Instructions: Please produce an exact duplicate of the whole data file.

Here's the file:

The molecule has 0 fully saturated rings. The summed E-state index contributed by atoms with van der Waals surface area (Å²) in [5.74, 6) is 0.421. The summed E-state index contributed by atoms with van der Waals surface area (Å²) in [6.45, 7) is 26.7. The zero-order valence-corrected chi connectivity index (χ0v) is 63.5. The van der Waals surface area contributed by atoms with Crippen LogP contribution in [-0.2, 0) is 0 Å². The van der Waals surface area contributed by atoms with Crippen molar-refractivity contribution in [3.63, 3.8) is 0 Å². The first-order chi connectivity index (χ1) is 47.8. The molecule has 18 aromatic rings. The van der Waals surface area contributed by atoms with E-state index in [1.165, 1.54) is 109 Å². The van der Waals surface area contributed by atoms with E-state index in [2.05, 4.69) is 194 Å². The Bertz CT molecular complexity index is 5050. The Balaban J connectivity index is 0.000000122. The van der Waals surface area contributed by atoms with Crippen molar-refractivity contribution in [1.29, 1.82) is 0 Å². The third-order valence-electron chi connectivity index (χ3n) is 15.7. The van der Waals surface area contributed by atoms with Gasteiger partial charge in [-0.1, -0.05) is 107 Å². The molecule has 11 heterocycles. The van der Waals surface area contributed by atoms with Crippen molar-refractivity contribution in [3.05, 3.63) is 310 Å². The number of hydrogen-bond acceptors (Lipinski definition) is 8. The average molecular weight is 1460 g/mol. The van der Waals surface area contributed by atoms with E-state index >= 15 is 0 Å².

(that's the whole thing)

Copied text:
The molecule has 0 fully saturated rings. The summed E-state index contributed by atoms with van der Waals surface area (Å²) in [5.74, 6) is 0.421. The summed E-state index contributed by atoms with van der Waals surface area (Å²) in [6.45, 7) is 26.7. The zero-order valence-corrected chi connectivity index (χ0v) is 63.5. The van der Waals surface area contributed by atoms with Crippen LogP contribution in [-0.2, 0) is 0 Å². The van der Waals surface area contributed by atoms with Crippen molar-refractivity contribution in [3.63, 3.8) is 0 Å². The first-order chi connectivity index (χ1) is 47.8. The molecule has 18 aromatic rings. The van der Waals surface area contributed by atoms with E-state index in [1.165, 1.54) is 109 Å². The van der Waals surface area contributed by atoms with E-state index in [2.05, 4.69) is 194 Å². The Bertz CT molecular complexity index is 5050. The Balaban J connectivity index is 0.000000122. The van der Waals surface area contributed by atoms with Crippen molar-refractivity contribution in [1.29, 1.82) is 0 Å². The third-order valence-electron chi connectivity index (χ3n) is 15.7. The van der Waals surface area contributed by atoms with Gasteiger partial charge in [-0.1, -0.05) is 107 Å². The molecule has 11 heterocycles. The van der Waals surface area contributed by atoms with Crippen molar-refractivity contribution in [3.05, 3.63) is 310 Å². The number of hydrogen-bond acceptors (Lipinski definition) is 8. The average molecular weight is 1460 g/mol. The van der Waals surface area contributed by atoms with E-state index >= 15 is 0 Å².